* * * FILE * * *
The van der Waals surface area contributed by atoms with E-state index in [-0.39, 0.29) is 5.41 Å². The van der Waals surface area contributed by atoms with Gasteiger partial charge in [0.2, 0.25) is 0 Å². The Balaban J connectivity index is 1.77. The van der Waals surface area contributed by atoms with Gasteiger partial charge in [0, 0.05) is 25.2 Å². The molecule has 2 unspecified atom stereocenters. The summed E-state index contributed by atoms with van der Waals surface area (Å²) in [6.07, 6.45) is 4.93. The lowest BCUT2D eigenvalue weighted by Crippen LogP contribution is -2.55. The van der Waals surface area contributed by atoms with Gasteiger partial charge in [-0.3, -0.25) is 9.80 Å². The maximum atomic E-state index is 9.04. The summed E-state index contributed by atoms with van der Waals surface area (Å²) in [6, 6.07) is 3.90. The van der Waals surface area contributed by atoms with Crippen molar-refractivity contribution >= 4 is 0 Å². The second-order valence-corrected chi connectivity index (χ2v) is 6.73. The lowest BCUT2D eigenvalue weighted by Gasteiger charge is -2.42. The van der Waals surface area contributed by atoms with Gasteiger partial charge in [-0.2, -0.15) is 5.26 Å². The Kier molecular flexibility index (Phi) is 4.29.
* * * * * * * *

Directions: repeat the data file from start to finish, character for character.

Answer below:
The van der Waals surface area contributed by atoms with E-state index in [-0.39, 0.29) is 5.41 Å². The van der Waals surface area contributed by atoms with Gasteiger partial charge in [0.2, 0.25) is 0 Å². The Balaban J connectivity index is 1.77. The van der Waals surface area contributed by atoms with Gasteiger partial charge in [0, 0.05) is 25.2 Å². The molecule has 2 unspecified atom stereocenters. The summed E-state index contributed by atoms with van der Waals surface area (Å²) in [6.07, 6.45) is 4.93. The lowest BCUT2D eigenvalue weighted by Crippen LogP contribution is -2.55. The van der Waals surface area contributed by atoms with Gasteiger partial charge in [-0.3, -0.25) is 9.80 Å². The maximum atomic E-state index is 9.04. The summed E-state index contributed by atoms with van der Waals surface area (Å²) in [6, 6.07) is 3.90. The van der Waals surface area contributed by atoms with Crippen molar-refractivity contribution >= 4 is 0 Å². The second-order valence-corrected chi connectivity index (χ2v) is 6.73. The lowest BCUT2D eigenvalue weighted by Gasteiger charge is -2.42. The van der Waals surface area contributed by atoms with Gasteiger partial charge in [-0.2, -0.15) is 5.26 Å². The Kier molecular flexibility index (Phi) is 4.29.